I have just returned from an amazing trip to Kolkata and Bangkok and I thought we would start off the new year with something a little different, and something that is not Dorset. This was my first visit to Asia and the contrast in cultures was something of a surprise, bearing in mind that I knew what to expect before I went. The thing is, I knew about Indian culture but I didn’t really know it at all! These are my first impressions, written after being in Kolkata just a day or two.
Leaving the airport, the first impact was the HEAT, even though it was winter there. Having come from the UK’s winter temperatures, it was a shock to the system despite the preparations for it. It was like a wall of heat that hit you as you left the air conditioned airport behind. Day time felt temperatures in the 30’s and night time temperatures of nearly 20 degrees Celsius, compared to zero degrees in the UK.
The somewhat heavy and mist filled atmosphere hanging in the air – we could see this from the plane before we landed. This of course was not so much mist as polluted air that at times gets in your throat. To me, it seemed like it lifted slightly in the heat of the day but came down again as the day wore on and the temperature dropped. I never saw a clear sunset while I was there!
The noise, hustle and bustle, of the city streets. The crazy rush hour traffic, horns constantly and continuously being blown. Cars, buses, trucks, auto-rickshaws, cycle-rickshaws, walking-rickshaws, all fighting for every inch of road and squeezing into the tiniest gap in traffic – if there was a gap 1 mm wider than the vehicle, you just know someone is going to drive into it! I should say here that horn blowing in Kolkata is a requisite – in the UK, a horn probably means anger or aggression, but in Kolkata it simply says, ‘Hi, I’m here’. In fact many vehicles have the phrase, ‘sound your horn’ written on the back.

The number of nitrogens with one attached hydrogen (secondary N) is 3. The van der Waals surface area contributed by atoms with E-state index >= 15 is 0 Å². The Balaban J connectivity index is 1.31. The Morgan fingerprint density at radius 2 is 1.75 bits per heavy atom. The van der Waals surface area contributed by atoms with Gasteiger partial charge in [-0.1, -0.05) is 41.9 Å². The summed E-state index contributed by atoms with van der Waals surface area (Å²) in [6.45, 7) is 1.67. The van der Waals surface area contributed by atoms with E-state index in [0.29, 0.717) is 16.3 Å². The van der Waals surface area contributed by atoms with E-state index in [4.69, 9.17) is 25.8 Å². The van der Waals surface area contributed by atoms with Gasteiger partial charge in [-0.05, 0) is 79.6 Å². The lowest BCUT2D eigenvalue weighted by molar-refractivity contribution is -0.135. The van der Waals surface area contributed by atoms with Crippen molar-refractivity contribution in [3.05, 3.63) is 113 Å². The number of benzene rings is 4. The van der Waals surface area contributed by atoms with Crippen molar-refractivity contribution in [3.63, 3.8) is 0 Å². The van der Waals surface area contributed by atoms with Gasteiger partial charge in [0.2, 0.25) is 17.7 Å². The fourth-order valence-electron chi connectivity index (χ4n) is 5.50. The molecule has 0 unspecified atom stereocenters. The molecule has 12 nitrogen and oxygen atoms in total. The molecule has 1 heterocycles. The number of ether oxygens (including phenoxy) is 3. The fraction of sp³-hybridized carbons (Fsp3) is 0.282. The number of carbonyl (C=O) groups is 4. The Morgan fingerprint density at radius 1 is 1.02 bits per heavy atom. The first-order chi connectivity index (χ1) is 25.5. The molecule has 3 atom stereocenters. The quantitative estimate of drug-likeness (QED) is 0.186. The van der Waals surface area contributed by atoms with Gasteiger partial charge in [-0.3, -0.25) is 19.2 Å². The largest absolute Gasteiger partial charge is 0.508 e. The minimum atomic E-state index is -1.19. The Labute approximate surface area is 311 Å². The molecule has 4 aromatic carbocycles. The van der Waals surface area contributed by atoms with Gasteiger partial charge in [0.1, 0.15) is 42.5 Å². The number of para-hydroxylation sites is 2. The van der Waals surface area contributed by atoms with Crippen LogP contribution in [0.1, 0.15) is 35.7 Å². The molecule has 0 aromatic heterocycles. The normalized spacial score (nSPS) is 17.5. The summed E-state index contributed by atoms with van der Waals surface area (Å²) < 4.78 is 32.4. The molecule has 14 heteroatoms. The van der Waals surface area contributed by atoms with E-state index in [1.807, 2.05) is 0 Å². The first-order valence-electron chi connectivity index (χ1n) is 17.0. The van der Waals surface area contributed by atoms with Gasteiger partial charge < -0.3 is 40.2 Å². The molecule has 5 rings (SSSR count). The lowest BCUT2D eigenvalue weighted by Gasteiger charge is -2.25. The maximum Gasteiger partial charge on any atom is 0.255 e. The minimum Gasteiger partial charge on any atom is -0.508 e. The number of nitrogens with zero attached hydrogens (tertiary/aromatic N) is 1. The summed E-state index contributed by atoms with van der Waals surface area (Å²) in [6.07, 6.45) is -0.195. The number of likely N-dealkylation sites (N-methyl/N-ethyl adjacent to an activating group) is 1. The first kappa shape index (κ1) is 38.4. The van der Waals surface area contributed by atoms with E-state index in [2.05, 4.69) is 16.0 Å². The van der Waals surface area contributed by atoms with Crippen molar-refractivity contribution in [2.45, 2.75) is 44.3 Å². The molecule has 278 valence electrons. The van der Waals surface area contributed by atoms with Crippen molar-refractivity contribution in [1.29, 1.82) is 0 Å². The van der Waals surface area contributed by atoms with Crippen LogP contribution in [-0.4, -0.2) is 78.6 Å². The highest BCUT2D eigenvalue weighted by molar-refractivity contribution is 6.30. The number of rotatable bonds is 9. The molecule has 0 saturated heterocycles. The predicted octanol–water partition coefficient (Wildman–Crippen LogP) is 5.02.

The constant chopping and changing of lanes. To a westerner from a culture of giving way, it seems a crazy and even dangerous way to drive and yet, it felt safe because everyone drives that way and everyone is alert to the fact that vehicles could come from any direction at any time and they react accordingly.
The state of the roads, humps, bumps and potholes everywhere.
The state of the vehicles, dirty, damaged, dented and scratched from many scrapes.
Rickshaws of all kinds, some loaded up with huge piles of cargo!
The seeming deprivation – I say ‘seeming’ because that is what it appears to be to a westerner’s eyes although it is hard to separate deprivation from what is simply cultural. This applied straight from the airport. Certainly there are many slum areas and great poverty in this city and it is sad to see! It makes you realise how much we really have!
Unfinished! A strange choice of word but everything appears to be ‘unfinished’. Houses in an incomplete state by UK standards where everything has to be neatly finished off in order to be acceptable. One wonders who has got it right. Does plaster have to be perfectly smooth or is it ok to have things slightly rough around the edges? Does it really matter in the grand scale of things? The roads are similar, not neatly edged with kerb stones and grass verges but mostly left ‘rough and ready’. Everything seems higgledy piggledy rather than neat and orderly. Oh, and there are few flower beds in Kolkata!